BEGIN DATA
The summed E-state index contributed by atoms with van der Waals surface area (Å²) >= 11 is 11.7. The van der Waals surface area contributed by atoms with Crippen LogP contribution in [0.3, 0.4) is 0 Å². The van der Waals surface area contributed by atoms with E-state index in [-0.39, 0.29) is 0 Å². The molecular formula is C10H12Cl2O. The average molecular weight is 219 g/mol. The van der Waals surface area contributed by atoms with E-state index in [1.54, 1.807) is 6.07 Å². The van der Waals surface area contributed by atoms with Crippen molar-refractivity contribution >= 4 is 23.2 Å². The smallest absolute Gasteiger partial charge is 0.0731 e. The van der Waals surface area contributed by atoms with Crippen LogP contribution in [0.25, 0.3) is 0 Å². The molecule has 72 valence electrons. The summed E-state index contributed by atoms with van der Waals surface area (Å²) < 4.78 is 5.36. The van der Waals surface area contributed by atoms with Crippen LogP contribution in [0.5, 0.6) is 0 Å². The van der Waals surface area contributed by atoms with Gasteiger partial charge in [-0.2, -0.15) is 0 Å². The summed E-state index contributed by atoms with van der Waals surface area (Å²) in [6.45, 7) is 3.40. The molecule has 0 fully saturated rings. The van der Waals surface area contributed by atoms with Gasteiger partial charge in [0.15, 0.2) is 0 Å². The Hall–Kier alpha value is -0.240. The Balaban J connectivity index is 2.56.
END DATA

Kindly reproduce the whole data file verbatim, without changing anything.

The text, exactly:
The summed E-state index contributed by atoms with van der Waals surface area (Å²) >= 11 is 11.7. The van der Waals surface area contributed by atoms with Crippen LogP contribution in [0.3, 0.4) is 0 Å². The van der Waals surface area contributed by atoms with E-state index in [-0.39, 0.29) is 0 Å². The molecular formula is C10H12Cl2O. The average molecular weight is 219 g/mol. The van der Waals surface area contributed by atoms with E-state index in [1.54, 1.807) is 6.07 Å². The van der Waals surface area contributed by atoms with Crippen molar-refractivity contribution >= 4 is 23.2 Å². The smallest absolute Gasteiger partial charge is 0.0731 e. The van der Waals surface area contributed by atoms with Crippen LogP contribution in [0.25, 0.3) is 0 Å². The molecule has 72 valence electrons. The summed E-state index contributed by atoms with van der Waals surface area (Å²) < 4.78 is 5.36. The van der Waals surface area contributed by atoms with Crippen LogP contribution in [0.5, 0.6) is 0 Å². The van der Waals surface area contributed by atoms with Gasteiger partial charge in [-0.2, -0.15) is 0 Å². The summed E-state index contributed by atoms with van der Waals surface area (Å²) in [6.45, 7) is 3.40. The molecule has 0 fully saturated rings. The van der Waals surface area contributed by atoms with Gasteiger partial charge in [0.15, 0.2) is 0 Å². The Hall–Kier alpha value is -0.240. The Balaban J connectivity index is 2.56.